JP organized a two day Panel on "Corruption, Organized Crime and Economic Crime cases"

USAID JP took part in the 8th Annual Conference of Prosecutors in BiH

Published on: October 08, 2015
From October 5th to October 7th the Annual Conference of Prosecutors from Bosnia and Herzegovina was held in Neum, organized by the Association of Prosecutors of FBiH in cooperation with Training Centers for Judges and Prosecutors of FBiH and RS, and with significant support from international agencies including USAID. The event brought together more than 100 prosecutors from throughout BiH, and this year special attention was paid to fighting corruption, economic and organized crime, the confiscation of illegally acquired property, trafficking, treatment of minors, and prosecution of war crimes. Accordingly, the work at the conference was divided into several smaller groups where the focus was on specialized topics of interest to individual prosecutors.

USAID’s Justice Project, as one of the sponsors of the entire event, organized a panel under the title "Cases of Corruption, Economic Crime and Organized Crime." Presenters on the panel were prosecutors from partner prosecutor offices of USAID's Justice Project, cantonal prosecutors Dalibor Bingas from the Cantonal PO in Tuzla and Ermin Imamovic from the Cantonal Prosecutor's Office in Zenica; district prosecutor Vesna Demonjić from the District Prosecutor's Office in Doboj; and Hajrija Sijerčić-Čolić, PhD with the Faculty of Law in Sarajevo, and Almir Maljevic, PhD from the Faculty of Criminology and Security Studies in Sarajevo. The panel moderator was a cantonal prosecutor Sanin Bogunić from the Sarajevo Cantonal Prosecutor's Office with which the project intends to conclude a partnership program in the 2015-2016 year.

During the panel there was a discussion about current issues relating to the prosecutorial practice of the cantonal and district prosecutors' offices, and finding ways to develop more efficient processing of these cases of corruption, economic crime and organized crime.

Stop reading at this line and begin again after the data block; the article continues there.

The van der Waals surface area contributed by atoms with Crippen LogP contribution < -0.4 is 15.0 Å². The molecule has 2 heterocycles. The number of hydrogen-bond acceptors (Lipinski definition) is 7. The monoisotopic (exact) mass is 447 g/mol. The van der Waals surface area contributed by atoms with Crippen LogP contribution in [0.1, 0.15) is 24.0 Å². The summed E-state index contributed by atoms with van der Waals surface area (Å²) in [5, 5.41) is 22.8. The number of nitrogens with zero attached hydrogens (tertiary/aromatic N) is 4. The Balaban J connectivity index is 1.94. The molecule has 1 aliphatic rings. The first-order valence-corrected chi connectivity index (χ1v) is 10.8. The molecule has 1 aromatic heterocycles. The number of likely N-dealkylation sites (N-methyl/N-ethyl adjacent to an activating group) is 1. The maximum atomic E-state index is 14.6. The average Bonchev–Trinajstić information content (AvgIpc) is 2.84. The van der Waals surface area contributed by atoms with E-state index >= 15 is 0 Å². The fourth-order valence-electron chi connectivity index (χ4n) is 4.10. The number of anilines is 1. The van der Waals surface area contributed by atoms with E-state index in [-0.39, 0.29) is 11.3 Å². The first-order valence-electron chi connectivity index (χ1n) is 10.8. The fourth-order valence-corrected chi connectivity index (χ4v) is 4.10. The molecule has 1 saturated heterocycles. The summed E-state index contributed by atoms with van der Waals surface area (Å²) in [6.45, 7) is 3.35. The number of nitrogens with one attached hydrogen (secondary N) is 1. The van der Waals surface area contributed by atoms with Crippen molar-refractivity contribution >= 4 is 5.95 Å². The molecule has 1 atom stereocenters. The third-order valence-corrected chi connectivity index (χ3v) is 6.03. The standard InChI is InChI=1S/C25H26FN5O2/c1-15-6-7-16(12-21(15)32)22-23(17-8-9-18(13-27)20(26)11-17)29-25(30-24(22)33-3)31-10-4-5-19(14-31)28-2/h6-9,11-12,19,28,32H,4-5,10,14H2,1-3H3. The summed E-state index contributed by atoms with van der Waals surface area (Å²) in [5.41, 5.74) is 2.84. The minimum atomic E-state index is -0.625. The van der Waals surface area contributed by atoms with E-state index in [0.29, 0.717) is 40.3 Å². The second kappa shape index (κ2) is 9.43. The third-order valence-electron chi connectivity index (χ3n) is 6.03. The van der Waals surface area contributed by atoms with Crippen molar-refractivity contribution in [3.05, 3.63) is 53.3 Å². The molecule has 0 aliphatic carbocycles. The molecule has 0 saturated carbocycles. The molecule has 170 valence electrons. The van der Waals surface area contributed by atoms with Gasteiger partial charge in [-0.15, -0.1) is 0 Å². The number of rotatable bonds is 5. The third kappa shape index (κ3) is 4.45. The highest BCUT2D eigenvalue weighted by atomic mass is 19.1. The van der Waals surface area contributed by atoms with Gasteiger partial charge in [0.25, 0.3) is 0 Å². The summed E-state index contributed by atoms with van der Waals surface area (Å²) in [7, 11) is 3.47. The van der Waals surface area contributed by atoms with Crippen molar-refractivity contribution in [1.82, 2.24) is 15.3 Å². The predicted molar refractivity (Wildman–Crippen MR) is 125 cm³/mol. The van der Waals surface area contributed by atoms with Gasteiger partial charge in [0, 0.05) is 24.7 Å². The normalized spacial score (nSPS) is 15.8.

Topics discussed included the following:

  • Planning and conducting investigations in cases of economic, organized crime and corruption
  • Cooperation and coordination with law enforcement agencies in the work on economic crime, organized crime and corruption cases
  • The practice of Tuzla Prosecutor's Office in the work on cases of economic, organized crime and corruption
  • The law on combating corruption and organized crime in the Federation - solutions, the application of the Law and dilemmas in the practice of cantonal prosecutors
  • The judicial practice in cases of corruption, organized and economic crime
  • The independence and responsibility, or the courage and integrity - how to fight corruption in the judiciary

At the end of the three-day conference, conclusions were adopted by each panel that were then presented to the plenary assembly. Panel I adopted five conclusions. The conclusions expressed concern about the lack of conditions for the application of the new law on fighting corruption and organized crime in the Federation that has been in force since February 2015, thus putting the fulfillment of the law in jeopardy. They emphasized the importance of efficient processing of priority and high profile cases of organized crime and corruption to achieve the purpose of the Law. In addition, panel members stated the need for hiring professional associates with economic expertise within prosecutors’ offices in Bosnia and Herzegovina, who are needed to work on cases of corruption and economic crime. It was also noted that in most offices there is no practice of setting up special joint investigation teams in accordance with the instruction on actions and cooperation between authorized official persons and prosecutors, although the often stated opinion is that there is a need for it in practice. Finally, a conclusion was adopted that the existing standards for the evaluation of prosecutors insufficiently values the work on complex cases at the level of cantonal and district prosecutors' offices, which has the effect of discouraging prosecutors from taking on such cases. Further, they agreed, it is necessary to examine the possibility of developing adequate and weighted evaluations of such cases.